Africa spent about $35 billion on food imports in 2016, and projections show that if left unchecked, the continent’s food import bill could to surge to $110 billion by 2025.
It’s a perplexing situation, given the continent’s stature as home to 50% of the world’s cultivatable land. How can the continent address its food security woes with such a hefty import bill? The Rockefeller Foundation’s Africa regional office MD Mamadou Biteye argues that now is the time to address tough issues. “This year we need to review leadership, how we are measuring growth, and overall, if we are growing at all,” Biteye said at the 2018 African Green Revolution Forum.
In 2017, the Rockefeller Foundation and the United States Agency for International Development (USAID) committed to jointly providing up to US$280 million towards agricultural transformation in at least 11 countries in Africa, which would in turn increase incomes and improve the food security of 30 million smallholder households.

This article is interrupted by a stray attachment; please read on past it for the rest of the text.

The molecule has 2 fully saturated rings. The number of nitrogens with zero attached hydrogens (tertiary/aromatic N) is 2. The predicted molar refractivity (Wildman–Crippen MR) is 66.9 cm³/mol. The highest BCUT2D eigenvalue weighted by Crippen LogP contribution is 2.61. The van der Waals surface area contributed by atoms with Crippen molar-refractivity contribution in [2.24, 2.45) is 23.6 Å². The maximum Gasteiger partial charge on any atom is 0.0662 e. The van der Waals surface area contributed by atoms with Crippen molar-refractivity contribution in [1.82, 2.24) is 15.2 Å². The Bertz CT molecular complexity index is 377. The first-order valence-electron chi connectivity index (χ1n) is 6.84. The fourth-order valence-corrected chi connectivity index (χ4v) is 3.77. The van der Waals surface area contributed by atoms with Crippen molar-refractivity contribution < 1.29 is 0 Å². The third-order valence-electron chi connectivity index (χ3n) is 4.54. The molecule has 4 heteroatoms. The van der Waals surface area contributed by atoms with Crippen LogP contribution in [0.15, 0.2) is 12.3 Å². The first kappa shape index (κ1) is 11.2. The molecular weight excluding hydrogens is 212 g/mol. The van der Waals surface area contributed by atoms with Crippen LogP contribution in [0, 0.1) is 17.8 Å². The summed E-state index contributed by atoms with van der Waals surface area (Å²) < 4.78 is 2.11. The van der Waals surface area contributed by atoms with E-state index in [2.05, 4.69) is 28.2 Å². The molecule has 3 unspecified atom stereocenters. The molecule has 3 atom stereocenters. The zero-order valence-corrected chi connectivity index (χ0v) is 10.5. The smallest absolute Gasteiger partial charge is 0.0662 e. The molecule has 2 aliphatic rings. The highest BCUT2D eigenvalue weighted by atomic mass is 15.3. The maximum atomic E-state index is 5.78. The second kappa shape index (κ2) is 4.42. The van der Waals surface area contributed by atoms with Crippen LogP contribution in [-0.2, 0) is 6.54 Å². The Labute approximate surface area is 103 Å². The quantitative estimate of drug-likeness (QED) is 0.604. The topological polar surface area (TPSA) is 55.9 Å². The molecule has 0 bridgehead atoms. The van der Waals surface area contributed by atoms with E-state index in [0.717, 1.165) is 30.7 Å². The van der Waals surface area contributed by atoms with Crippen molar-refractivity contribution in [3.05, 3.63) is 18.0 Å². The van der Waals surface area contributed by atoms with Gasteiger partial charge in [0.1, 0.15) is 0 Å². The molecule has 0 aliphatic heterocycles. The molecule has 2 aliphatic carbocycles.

In the past two decades, the agricultural sector has seen countless investment commitments with hardly any implementation mechanism to follow suit. Since the establishment of the Comprehensive Africa Agriculture Development Programme (CAADP) in 2003, there has been lax implementation of the pillars of the CAADP. A key pillar was member states committing to increase public investments in agriculture to at least 10% of their annual national budgets by 2008, but many member states fell short.
The Rockefeller Foundation has taken on a different investment approach in 2018, focusing primarily on production in the agriculture sector away from distribution and consumption. Read more